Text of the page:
Janet Suzman, the distinguished actor, recently poured scorn over claims that Shakespeare’s output was in fact the work of the 17th Earl of Oxford. Good on her: Derek Jacobi and Mark Rylance are only the latest in a long line of thespians who cannot believe that great art could be created by a middle class midlander. In a remarkable twist on a drab old conspiracy theory, Jacobi even compared the Earl to the victims of the Stasi in Communist East Germany, achieving two pieces of historical idiocy in one go.
This is, of course, all nonsense, however entertaining. But what does it have to go with work camps? Well, Castle Hedingham, the family seat of the Earls of Oxford, hosted one of the more unusual work camp schemes of the 1930s. In 1929, working with the Scouts, the Castle housed what its owner called a ‘Reconditioning Employment Camp’, training unemployed scouts as chauffeurs, gardeners, grooms, cooks and butlers.
Further camps followed in future years, at Hedingham, Quendon, Cirencester and Christchurch, training about 300 men a year. Members of the Rover Scouts were recruited to lead the camps. The camps themselves were run on scouting principles, with financial support from the Ministry of Labour and a number of charities, with the aim of turning the unemployed – who subsequently included a range of young jobless men as well as scouts – into active citizens as well as workers.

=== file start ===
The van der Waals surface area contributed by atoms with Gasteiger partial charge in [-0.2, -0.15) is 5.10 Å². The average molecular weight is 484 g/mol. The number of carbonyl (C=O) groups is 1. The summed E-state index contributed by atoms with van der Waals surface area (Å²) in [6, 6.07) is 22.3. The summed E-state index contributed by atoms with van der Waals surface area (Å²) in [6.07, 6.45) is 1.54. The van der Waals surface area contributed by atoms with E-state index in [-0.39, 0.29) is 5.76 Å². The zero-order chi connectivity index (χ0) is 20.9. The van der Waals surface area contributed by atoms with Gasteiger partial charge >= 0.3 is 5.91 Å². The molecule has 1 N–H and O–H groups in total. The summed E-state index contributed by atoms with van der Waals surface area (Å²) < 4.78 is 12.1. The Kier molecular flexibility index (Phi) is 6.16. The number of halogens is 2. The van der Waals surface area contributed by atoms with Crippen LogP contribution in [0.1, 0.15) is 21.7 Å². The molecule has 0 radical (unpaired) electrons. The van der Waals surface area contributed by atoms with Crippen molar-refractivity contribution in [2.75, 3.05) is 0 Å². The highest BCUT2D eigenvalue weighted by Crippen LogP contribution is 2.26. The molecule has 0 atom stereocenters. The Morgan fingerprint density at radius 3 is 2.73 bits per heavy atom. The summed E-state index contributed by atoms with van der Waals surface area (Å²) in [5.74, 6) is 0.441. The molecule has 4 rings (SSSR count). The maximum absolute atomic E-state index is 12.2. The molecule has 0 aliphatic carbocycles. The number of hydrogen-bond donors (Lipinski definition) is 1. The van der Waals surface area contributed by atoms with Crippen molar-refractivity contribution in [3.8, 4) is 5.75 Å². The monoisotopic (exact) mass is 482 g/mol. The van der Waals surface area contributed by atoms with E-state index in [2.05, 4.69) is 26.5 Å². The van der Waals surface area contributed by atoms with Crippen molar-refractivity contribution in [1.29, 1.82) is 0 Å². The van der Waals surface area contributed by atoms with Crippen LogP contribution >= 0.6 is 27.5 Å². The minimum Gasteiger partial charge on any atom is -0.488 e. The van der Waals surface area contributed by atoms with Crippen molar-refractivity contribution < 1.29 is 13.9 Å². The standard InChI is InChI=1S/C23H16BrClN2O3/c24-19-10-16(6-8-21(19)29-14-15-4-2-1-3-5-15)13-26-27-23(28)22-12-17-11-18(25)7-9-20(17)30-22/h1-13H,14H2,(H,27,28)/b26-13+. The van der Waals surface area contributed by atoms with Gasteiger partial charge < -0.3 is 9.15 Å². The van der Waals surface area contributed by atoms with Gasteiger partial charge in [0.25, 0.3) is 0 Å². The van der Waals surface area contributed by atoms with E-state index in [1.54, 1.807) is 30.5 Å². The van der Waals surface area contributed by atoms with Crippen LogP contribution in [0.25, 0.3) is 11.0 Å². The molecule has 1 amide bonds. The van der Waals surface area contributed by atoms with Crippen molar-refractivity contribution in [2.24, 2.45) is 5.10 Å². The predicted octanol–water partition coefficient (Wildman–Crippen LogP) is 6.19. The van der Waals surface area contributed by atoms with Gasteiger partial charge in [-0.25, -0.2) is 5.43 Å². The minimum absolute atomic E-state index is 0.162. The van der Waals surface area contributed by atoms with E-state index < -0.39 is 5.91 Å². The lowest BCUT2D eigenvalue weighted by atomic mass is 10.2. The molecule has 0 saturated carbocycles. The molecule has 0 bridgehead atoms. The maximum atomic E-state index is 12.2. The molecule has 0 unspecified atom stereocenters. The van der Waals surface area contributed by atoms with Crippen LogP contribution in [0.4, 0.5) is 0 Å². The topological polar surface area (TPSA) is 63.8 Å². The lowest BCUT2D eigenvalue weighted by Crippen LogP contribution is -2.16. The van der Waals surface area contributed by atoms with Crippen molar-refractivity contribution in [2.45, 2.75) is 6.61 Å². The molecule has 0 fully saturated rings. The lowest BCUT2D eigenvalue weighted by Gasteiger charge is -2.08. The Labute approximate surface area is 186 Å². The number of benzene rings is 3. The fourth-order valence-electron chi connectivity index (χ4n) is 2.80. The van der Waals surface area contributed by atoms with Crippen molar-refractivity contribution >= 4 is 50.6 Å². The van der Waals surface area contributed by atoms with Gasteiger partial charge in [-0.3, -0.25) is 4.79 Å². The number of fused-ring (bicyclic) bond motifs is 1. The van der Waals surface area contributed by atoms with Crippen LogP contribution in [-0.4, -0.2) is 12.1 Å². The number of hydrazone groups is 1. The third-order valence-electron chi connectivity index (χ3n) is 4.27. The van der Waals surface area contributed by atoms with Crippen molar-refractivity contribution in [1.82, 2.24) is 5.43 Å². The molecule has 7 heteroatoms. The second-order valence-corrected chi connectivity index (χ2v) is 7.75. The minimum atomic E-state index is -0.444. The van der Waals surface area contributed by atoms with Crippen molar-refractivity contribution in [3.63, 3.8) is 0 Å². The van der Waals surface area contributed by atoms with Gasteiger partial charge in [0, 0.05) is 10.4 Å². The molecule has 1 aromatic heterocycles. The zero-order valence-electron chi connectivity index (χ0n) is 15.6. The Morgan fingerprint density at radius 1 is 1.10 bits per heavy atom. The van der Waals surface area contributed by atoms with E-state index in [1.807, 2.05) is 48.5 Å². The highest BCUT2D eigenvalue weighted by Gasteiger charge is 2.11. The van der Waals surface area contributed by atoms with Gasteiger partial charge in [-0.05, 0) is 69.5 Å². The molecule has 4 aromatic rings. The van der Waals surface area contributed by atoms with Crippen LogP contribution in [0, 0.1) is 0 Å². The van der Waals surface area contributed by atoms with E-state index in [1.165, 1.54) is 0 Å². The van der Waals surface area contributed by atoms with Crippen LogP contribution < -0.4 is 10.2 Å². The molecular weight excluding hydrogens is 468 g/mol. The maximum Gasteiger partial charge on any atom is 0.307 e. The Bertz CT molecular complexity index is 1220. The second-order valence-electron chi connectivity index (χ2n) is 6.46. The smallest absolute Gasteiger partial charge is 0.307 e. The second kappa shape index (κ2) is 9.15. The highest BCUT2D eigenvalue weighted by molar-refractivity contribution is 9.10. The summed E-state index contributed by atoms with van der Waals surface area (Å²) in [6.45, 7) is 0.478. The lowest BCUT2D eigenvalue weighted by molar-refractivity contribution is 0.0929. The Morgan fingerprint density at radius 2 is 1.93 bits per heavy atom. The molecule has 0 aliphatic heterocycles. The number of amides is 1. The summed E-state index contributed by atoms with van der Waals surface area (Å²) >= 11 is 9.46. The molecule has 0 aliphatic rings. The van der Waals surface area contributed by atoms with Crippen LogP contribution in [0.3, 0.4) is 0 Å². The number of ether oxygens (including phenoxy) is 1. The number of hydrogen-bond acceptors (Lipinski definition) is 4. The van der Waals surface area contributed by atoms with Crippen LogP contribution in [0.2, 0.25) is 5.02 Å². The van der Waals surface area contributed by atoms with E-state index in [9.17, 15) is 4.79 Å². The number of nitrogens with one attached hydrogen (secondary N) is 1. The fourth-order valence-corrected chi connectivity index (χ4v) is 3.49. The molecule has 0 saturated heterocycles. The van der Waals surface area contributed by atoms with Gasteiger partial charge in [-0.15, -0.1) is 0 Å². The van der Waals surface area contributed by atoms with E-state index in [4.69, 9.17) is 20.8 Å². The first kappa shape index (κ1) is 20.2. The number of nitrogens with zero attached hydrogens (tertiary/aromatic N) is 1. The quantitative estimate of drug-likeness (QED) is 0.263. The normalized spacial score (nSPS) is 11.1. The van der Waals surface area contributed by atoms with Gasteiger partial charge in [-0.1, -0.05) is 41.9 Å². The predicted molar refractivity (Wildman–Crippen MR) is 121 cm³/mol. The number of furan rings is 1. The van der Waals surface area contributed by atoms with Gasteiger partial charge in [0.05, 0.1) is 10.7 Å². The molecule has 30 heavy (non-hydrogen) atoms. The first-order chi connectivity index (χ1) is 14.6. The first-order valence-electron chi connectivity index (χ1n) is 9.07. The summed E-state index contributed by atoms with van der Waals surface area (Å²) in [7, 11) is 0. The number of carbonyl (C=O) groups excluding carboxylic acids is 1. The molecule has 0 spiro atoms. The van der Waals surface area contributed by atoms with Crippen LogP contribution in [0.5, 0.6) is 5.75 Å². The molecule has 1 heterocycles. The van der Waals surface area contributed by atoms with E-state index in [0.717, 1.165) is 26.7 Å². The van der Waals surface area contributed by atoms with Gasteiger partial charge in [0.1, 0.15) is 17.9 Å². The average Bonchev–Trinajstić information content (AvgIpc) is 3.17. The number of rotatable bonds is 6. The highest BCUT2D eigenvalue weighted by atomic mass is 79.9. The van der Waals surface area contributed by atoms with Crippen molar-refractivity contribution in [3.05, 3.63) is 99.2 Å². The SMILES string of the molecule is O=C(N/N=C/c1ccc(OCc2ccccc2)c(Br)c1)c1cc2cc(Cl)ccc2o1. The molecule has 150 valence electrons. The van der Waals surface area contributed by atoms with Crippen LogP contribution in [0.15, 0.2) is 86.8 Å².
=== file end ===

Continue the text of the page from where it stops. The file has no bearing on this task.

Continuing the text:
The camps were the brainchild of Hedingham’s owner, Miss Musette Majendie, who was keen to help unemployed scouts find work. An energetic philanthropist and scoutmaster, she and her close friend, Doris Mason of Eynsham Hall, launched a movement in 1929 to provide training camps for unemployed scouts from the distressed areas who wished to emigrate. Within months, though, the global economic crisis brought an end to male emigration, and the two women turned their minds to domestic servant training.
Musette Majendie inherited the Castle from her ancestors, the De Veres. As the name suggests, they had been granted the land after the Norman Conquest, acquiring the earldom of Oxford a century later. For three months, the men lived in an old army hut on the estate, undertaking a work placement with the neighbouring gentry combined with physical training sessions and lessons in scouting.
The camps ran well into 1939, closing only when war became inevitable. Majendie became a Dame of the British Empire in 1935, in recognition for her work with unemployed scouts. She died in 1981, but the Castle stayed in the family, who now run it as a tourist attraction.